While in Puno I took the chance to do some sightseeing for a day. And the main attraction is on the lake itself, Lake Titicaca.
It is one of the most famous local attractions for tourists – a visit to the see the Uru people (los uros) who inhabit a multitude of floating islands just a few kilometres by boat from Puno. It is certainly another world. The indigenous people here pre-date the Incas, living on islands of reeds they made themselves. Even today they still make their homes and their boats from the reeds.
Tourism helps to keep these communities going, but much of it felt staged. From the welcoming sing-a-long to the information talk and the hard-sell of the local crafts I hoped the communities maintained their sense of identity, and not just a tourist facsimile. When the tourists aren’t around, the people here still have to maintain their way of life.
An inhabitant of the islands greets arriving tourists
Reeds are used in construction; nature eventually takes over and buildings can start to sink back into the water
A typical part of the Uros community
A striking locally-made boat. Tourists are taken around many of the different islands
Away from the tourists life goes on as usual
Locals build their own boats
The Uros women, always colourfully dressed, greet tourists with a little sing-song
The slightly larger islands can support a few families
Local men row the reed boats for the tourists
Sometimes assistance is required to navigate gaps in the floor
A typical Uros dwelling – predominantly reeds and a simple roof
Life here still adheres to its old traditions, despite encroaching modernity
The locals try to make a living by selling handmade items to tourists
Another typical Uros dwelling
As well as a visit to Los Uros, Puno has a few other attractions, including a ship built in the 19th century (MN Yavari) that took six years to be hauled up over the Andes from the coast and then reassembled on the lake. As well as checking its seaworthiness I climbed up the local hill overlooking Puno (Condor hill) and later relaxed in a fine cafe with a cup of local fair trade coffee.
Thank you to everyone who helped this community with a donation! Out of this sad event the news is good – they hit the fundraising target of $5,000. Here’s an update from early January from co-ordinating fundraiser Katie Barnes:
“We’re so excited that we’ve reached our goal! Thank you so much to everyone who helped. Remember, just because we’ve hit $5,000 doesn’t mean that you can’t still contribute — La Florida can still absolutely appreciate and make use of all donations!”
Hopefully the community will be able to salvage some of its coffee harvest this year. Thanks again to everyone who contributed. You can continue to find more info below, which I hope will give updates on their rebuilding process.
It is with sad news that I write about a community I visited almost a year ago, Finca la Florida in southwest Guatemala. The recent earthquake that hit the country on 8th November has had a major impact on this community and its livelihood. I spent three days with the people here and it was one of the highlights of my trip. Although they are poor, they try to be self-sufficient. However, in a situation like this, there is little, if any, federal help to get them on their feet again.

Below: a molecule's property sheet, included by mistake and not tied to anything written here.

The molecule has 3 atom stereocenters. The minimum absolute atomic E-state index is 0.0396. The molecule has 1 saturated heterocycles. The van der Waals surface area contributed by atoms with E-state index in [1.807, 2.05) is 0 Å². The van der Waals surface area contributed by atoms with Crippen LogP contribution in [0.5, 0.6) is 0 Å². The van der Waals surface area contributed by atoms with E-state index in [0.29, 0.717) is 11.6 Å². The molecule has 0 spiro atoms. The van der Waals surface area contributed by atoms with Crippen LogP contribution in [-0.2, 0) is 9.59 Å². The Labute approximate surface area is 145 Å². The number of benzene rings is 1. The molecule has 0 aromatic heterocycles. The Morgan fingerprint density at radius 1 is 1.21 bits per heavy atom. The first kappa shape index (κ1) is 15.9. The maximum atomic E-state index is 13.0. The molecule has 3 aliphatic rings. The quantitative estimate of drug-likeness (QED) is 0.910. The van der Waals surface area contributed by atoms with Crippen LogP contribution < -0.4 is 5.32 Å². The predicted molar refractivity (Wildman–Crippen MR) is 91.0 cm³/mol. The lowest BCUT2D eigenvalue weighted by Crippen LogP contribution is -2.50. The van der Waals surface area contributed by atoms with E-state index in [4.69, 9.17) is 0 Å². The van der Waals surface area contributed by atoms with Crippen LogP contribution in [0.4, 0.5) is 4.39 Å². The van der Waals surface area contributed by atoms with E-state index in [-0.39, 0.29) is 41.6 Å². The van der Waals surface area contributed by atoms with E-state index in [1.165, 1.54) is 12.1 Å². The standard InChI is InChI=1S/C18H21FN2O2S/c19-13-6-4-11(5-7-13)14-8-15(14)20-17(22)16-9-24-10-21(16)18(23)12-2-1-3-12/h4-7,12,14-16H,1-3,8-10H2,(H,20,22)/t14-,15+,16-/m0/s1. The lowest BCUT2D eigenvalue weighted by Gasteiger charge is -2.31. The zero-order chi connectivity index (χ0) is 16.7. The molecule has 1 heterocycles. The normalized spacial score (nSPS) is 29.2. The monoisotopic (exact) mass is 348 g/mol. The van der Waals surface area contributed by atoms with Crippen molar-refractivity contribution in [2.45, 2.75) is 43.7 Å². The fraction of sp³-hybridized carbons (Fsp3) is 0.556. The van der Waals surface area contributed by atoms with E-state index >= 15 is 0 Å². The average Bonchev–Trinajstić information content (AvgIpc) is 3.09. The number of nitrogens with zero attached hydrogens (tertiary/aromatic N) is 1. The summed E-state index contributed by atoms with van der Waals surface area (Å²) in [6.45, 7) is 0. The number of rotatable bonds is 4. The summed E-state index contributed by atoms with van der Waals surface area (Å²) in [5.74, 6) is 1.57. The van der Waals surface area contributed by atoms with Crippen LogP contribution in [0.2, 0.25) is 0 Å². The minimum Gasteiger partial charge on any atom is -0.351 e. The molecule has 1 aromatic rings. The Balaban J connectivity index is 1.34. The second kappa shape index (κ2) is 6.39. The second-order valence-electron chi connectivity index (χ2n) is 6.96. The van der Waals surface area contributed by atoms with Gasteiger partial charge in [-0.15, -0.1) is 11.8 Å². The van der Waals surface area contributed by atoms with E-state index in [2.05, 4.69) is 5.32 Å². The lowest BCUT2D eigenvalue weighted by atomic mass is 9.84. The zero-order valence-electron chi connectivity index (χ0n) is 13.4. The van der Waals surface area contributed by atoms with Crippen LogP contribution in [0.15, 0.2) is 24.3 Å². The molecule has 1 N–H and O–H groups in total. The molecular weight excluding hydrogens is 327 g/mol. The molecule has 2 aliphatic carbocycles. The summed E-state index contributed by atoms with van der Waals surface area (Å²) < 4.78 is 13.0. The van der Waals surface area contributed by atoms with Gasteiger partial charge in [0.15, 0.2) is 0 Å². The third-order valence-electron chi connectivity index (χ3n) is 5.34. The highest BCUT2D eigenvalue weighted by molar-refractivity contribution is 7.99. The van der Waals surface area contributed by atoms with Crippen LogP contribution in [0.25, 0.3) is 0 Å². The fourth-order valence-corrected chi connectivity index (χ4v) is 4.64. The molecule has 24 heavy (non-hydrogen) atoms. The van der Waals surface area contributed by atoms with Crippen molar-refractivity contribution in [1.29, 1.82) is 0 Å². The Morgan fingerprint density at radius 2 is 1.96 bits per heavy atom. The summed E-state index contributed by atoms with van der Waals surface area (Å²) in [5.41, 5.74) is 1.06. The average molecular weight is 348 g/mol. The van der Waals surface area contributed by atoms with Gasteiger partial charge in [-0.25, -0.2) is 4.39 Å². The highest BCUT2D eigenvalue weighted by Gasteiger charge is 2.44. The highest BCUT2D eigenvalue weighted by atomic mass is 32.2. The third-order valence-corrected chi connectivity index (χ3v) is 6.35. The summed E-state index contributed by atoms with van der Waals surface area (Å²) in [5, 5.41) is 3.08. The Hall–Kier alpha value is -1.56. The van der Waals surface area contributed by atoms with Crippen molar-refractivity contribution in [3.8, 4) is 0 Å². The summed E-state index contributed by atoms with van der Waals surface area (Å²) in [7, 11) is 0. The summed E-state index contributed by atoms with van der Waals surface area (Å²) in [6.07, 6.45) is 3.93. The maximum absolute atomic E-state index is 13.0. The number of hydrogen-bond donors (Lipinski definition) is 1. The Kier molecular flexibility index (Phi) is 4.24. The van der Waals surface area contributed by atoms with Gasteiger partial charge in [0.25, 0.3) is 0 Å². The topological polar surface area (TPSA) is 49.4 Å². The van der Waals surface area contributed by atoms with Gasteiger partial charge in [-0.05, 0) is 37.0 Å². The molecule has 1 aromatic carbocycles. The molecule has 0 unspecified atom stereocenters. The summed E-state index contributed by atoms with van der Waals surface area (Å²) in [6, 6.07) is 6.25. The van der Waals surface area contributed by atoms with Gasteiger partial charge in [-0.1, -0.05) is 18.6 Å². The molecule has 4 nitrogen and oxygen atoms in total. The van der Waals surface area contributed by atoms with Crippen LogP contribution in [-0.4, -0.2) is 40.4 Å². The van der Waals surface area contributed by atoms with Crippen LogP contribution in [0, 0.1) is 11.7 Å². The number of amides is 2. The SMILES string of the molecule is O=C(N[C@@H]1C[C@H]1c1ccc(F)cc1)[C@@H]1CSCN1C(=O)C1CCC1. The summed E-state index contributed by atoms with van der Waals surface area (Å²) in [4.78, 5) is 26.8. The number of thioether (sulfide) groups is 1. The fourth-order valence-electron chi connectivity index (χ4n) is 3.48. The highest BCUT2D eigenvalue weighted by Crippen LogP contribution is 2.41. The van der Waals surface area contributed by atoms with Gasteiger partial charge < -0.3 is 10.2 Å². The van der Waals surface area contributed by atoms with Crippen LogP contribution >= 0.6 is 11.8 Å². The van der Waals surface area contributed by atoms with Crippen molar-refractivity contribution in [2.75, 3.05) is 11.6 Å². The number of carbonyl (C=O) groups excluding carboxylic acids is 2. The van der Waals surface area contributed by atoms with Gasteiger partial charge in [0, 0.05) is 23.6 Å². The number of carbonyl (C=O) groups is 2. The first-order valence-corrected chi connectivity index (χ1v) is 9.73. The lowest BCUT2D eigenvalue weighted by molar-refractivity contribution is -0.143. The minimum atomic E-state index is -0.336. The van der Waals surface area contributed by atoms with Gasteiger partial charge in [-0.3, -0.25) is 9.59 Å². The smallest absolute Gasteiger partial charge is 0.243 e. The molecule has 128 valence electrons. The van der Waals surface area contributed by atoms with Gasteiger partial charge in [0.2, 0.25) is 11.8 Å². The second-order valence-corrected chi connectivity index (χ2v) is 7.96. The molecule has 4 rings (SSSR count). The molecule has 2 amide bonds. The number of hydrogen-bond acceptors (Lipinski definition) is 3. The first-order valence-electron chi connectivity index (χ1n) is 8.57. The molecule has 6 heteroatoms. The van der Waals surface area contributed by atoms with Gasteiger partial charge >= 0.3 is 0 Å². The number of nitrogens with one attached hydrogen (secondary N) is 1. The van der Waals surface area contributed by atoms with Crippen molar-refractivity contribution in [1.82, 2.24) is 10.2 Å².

I was contacted a few days ago by Katie Barnes, who has visited La Florida twice. So both of us have seen this wonderful community for ourselves and how, even in the best of times, they struggle to make a life for themselves above the poverty line. Within the community are around 50 families. Ten homes have been badly damaged along with the Casa Grande (the old house that had been converted for their eco-tourist project). Young coffee trees in their nursery have been hurt; honey-making equipment too. Most importantly, water pipes required for coffee processing is broken. The timing is particularly bad as it is harvest time; without the means to process organic, fair trade coffee, their income will be severely impacted.
Katie has established a ‘crowd sourcing’ fundraising website. If you are able, please make a donation to help this community get back on its feet. Katie has detailed the exact damage and cost to make the repairs. You can see exactly where your money will go. For example, $1,500 is required to buy and install new water pipes.
Football. Best game on the planet. I’ve seen many games in England and the odd one or two in Vancouver. One thing on my list during this trip was to try to catch a live game somewhere. It proved difficult to be in the right place at the right time, but the stars eventually aligned and I got an opportunity to see a match in Quito, home of Deportivo Quito. The competition was the Copa Libertadores America (the South American equivalent of the European Champions League) and the opposition on the night was Velez Sarsfield from Argentina (I have no idea who they are either).
I hoped it would be a good game, certainly different from what I’d experienced before. And it was…from the crush of getting into the stadium, where half of it was closed and so fans had restricted points of entry and impatience reigned. We were packed into one side of the stadium, a decrepit-looking thing, though the views of the nearby mountains, with aircraft flying under the backdrop, made a stunning panorama. I was seated on bare concrete not far from the hardcore fans. The flags and banners were out, and the huge bass drums were being readied. Fencing surrounded the pitch, which was a shock. I can’t imagine fan safety was ever a priority for these occasions.